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Diseases reference index «Aspiration pneumonia»

Aspiration pneumoniaAspiration pneumoniaAspiration pneumonia

Aspiration pneumonia is inflammation of the lungs and airways to the lungs (bronchial tubes) from breathing in foreign material.


Aspiration pneumonia is caused by breathing foreign materials (usually food, liquids, vomit, or fluids from the mouth) into the lungs. This may lead to:

  • A collection of pus in the lungs (lung abscess)
  • An inflammatory reaction
  • A lung infection (pneumonia)

Aspiration of foreign material into the lungs can be caused by:

  • Anesthesia
  • Coma
  • Decreased or absent gag reflex in people who are not alert (unconscious or semi-conscious)
  • Dental problems
  • Disorders that affect normal swallowing
  • Disorders of the esophagus (esophageal stricture, gastroesophageal reflux)
  • Excessive alcohol use
  • Medications that affect alertness
  • Old age
  • Sedatives

Acidic material that is breathed into the lungs can cause severe lung injury. However, it may not necessarily lead to pneumonia.


  • Bluish discoloration of the skin caused by lack of oxygen
  • Chest pain
  • Cough
    • With foul-smelling phlegm (sputum)
    • With sputum containing pus or blood
    • With greenish sputum
  • Fatigue
  • Fever
  • Shortness of breath
  • Wheezing

Other symptoms that can occur with this disease:

  • Breath odor
  • Excessive sweating
  • Swallowing difficulty

Exams and Tests

A physical examination may reveal crackling sounds in the lungs and a rapid pulse (heart rate).

The following tests may also help diagnose this condition:

  • Arterial blood gas
  • Blood culture
  • Bronchoscopy
  • Chest x-ray
  • Complete blood count (CBC)
  • CT scan of the chest
  • Sputum culture
  • Swallowing studies


Some people may need to be hospitalized. Treatment depends on the severity of the pneumonia. You may receive antibiotics, which treat bacteria. Some people may get special antibiotics to treat bacteria that live in the mouth.

The type of bacteria that caused the pneumonia depends on:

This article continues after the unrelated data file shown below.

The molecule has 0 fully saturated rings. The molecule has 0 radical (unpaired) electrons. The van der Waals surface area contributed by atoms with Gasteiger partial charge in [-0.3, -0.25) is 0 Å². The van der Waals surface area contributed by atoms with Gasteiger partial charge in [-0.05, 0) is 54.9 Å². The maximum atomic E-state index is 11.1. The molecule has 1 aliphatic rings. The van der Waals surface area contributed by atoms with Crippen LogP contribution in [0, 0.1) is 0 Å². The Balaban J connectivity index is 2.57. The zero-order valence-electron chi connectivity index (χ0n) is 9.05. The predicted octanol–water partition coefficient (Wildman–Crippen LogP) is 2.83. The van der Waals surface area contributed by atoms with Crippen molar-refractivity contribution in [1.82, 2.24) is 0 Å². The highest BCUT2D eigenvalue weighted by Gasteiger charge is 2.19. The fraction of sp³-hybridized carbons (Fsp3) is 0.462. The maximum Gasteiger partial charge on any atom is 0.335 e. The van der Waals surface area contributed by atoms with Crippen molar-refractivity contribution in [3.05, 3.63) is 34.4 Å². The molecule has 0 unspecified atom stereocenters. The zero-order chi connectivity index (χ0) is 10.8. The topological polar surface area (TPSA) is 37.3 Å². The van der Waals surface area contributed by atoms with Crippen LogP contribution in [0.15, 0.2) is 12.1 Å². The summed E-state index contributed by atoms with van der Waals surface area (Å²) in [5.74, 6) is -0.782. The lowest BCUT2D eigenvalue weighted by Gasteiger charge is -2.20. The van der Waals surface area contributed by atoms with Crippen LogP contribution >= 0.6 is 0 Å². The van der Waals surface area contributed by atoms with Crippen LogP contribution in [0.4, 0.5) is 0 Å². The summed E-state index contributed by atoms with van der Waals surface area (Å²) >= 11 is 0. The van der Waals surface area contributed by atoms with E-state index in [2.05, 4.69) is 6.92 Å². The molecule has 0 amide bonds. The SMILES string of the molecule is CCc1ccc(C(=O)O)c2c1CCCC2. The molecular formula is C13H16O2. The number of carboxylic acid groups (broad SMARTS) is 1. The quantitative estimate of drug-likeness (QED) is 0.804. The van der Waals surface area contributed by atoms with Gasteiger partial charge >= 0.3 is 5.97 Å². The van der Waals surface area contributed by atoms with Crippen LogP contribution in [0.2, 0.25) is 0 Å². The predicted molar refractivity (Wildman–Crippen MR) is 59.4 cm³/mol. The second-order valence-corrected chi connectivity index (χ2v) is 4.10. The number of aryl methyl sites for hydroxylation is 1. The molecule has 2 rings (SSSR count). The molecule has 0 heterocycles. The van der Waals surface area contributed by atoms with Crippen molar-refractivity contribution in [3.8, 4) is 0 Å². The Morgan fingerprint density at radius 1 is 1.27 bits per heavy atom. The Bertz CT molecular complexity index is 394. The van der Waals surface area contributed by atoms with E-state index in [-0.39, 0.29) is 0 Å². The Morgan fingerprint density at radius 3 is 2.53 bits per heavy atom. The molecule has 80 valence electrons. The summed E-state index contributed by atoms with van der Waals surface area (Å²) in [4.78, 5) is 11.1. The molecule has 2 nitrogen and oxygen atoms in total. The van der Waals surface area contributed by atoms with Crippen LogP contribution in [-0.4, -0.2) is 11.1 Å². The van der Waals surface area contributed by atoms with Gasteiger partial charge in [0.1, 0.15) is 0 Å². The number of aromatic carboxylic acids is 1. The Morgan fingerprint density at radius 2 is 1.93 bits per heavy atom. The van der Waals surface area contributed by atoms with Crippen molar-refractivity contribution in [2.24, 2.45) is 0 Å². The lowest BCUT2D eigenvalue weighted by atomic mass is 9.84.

• Your health
  • Where you live (at home or in a long-term nursing facility, for example)
  • Whether you've recently been hospitalized
  • Recent antibiotic use

You may need to have your swallowing function tested. Patients who have trouble swallowing may need to use other feeding methods to reduce the risk of aspiration.

Outlook (Prognosis)

The outcome depends on:

  • The severity of the pneumonia
  • The type of bacteria causing the pneumonia
  • How much of the lungs are involved

If acute respiratory failure develops, the patient may have a long-term illness or die.

Many people who have aspiration pneumonia have other serious health problems, which may affect the outlook for recovery.

Possible Complications

  • Acute respiratory distress syndrome
  • Low blood pressure
  • Pneumonia with lung abscess
  • Shock
  • Spread of infection to the bloodstream (bacteremia)
  • Spread of infection to other areas of the body

When to Contact a Medical Professional

Call your health care provider, go to the emergency room, or call the local emergency number (such as 911) if you have:

  • Chest pain
  • Chills
  • Fever
  • Shortness of breath
  • Wheezing


  • Avoid behaviors that may lead to aspiration, such as excessive alcohol use
  • Become aware of the risk of aspiration

Alternative Names

Anaerobic pneumonia; Aspiration of vomitus; Necrotizing pneumonia; Aspiration pneumonitis